Because of this it has been clear to me that education is not the key.While education is highly important for many reasons it does not prevent a dictatorship.

    The key to fooling the people are the mechanisms of propaganda, repression, restrictions etc.

    Chavez adds to that mix chaos and crime and silly limosnas….At least Lukachenko controls crime somewhat.But Chavez has a more passive population to deal with( Slavic people are very tough), and he does not have to repress as violently as does Lukachenko to achieve control.

    • TV Says:

      Over a longer period of time, education is the greatest threat to a dictatorship. This is for several reasons: high education typically means more added value in the economy, leading to higher wages and disposable incomes. It’s only a matter of time when people will demand political rights as well. You can’t take it away from them easily, since they aren’t easy to replace. You can’t counter them technologically effecitvely, because they know how to get around blocks (Great Useless Firewall of China). You can’t rely on propaganda, because educated professionals will see right through it (for the most part, anyway). You can’t buy them off, because they’re well off enough as it is.

      I don’t know about Belarus to see how it reflects there, but this is a general pattern. Lacking free flow of information Belorussian education probably isn’t en par with modern standards, though they could still have a decent, if somewhat obsolescent education in most fields.

      I find it interesting that Chavez perfers Lukashenko over the much more powerful Putin.

      • firepigette Says:

        Education in Belarus is amazing, and it does not prevent dictatorship.The fact that it doesn’t in even one country should be a wake up call for us to look at other important reasons.reasons.

        Many professionals in Venezuela do not see through Chavez.I even have a psychiatrist friend who to this day is posting on my facebook, little messages like:

        “NO TE DEJES LLENAR LA CABEZA DE FALSEDADES . ESTAS ELECCIONES FUERON ABSOLUTAMENTE TRANSPARENTES Y JUSTASDAPHNE NO TE LET FILL THE HEAD OF FALSEHOODS. THESE ELECTIONS WERE ABSOLUTELY TRANSPARENT AND FAIR”

        She is a well educated person, whose has a good heart.Why is she fooled by Chavismo?

        After a great deal of thought, I believe what draws her in, as I think it does many, is that Chavez is criollo and represents the people.My friend suffers from the emotional difficulties of someone who might be defined as a ‘resentido social’

        Once Chavismo takes hold of the mind and heart, then propaganda and limited access to outside info take care of the rest.

        Of course one could argue that this limited access to outside information shows a lack of education….but not necessarily, as you see in the case of my friend.

        People tend to see what they want to see, which indicates a strong emotional component to political opinion.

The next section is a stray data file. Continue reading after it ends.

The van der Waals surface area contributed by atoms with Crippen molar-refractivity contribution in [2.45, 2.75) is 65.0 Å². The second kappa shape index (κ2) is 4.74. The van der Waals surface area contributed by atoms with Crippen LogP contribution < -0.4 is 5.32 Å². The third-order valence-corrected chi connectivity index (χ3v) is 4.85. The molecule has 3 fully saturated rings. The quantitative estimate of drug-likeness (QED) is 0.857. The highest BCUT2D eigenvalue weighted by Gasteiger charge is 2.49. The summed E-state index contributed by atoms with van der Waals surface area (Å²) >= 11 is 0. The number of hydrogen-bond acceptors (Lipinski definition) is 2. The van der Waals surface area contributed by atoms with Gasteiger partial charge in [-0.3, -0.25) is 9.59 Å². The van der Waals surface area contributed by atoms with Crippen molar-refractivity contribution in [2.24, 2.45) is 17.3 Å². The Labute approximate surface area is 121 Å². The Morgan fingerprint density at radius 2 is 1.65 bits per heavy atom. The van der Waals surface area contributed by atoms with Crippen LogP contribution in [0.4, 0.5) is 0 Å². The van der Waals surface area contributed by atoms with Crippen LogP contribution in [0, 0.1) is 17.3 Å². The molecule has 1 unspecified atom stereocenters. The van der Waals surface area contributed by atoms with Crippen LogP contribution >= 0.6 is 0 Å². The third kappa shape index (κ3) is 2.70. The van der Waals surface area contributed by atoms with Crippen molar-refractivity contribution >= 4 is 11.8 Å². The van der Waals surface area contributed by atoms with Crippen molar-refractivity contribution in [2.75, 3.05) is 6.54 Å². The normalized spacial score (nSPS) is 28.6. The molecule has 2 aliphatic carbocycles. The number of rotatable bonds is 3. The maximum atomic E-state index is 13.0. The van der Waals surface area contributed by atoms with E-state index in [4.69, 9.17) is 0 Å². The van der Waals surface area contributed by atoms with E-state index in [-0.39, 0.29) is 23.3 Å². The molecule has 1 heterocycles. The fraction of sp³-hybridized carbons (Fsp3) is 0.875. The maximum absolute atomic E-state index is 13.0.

Why would you think you cannot buy off well educated people? This has to do with morality, not education.Morality or a lack of it, is not restricted to people with an education.

        I met as many moral people in the barrios as I did in Caurimare.

        • TV Says:

          Yes, it is true that emotions can cloud judgment irrespective of intelligence and education, and that you can buy off educated well to do people, though both are much more difficult to do compared with poor, uneducated people. If you look at an individual level, both are indeed possible, but if you have a large body of educated people, you won’t be able to buy off or emotionally enslave many of them. A few here and a few there, yes, but the group as a whole (>80%) will just hate you more for it. That’s what I meant.
          I believe this is the pattern we’re seeing in Venezuela today.

          On the other hand, you’re obviously much better positioned to buy off poor people and to emotionally enslave poorly educated people (who are all too often one and the same). This comes as no surprise. Considering how Chavez kept power this year, it is evident Chavizmo must never deliver, if it wants to keep power.

          Belarus is somewhat different on the other hand, in that it never actually had democracy. Being born in a dictatorship is a bit different from being born in a democracy that turns in a dictatorship. I’d say this is where the difference stems from. On the other hand, it is entirely plausible Lukashenko will be overthrown sometime in the future, or that we’ll see a repeat of 1975 (?) Spain in Belarus eventually. As I said, I don’t know enough to judge.

          • firepigette Says:

            I think that Venezuela had only a taste of a semi- democratic situation, that was not enough to significantly change the tendency towards caudillismo and dictatorship.As soon as people saw its flaw they threw out the baby with the bath water.

  12. Kepler Says:

    TV,

    It is not that Chávez prefers Lukashenko. Putin would do, but the level of dependency is not the same. Lukashenko’s regime would collapse in less than six months if Putin (and to a lesser extent now, Chávez, before it was much more) didn’t give cheap gas and petrol to Belarus.

    I am going to say it in Latin: Putin lo tiene por las bolas a Lukashenko.
    Putin can afford to see Chávez when he wants.

    One of the issues with those countries is that most people do not speak another language and most of the information they get is in Russian from their own countries. Apart from that they can hear a little bit of Voice of America in Russian, some Deutsche Welle in Russian, but that’s it and the US has been the tradition enemy of the Soviet Union for decades.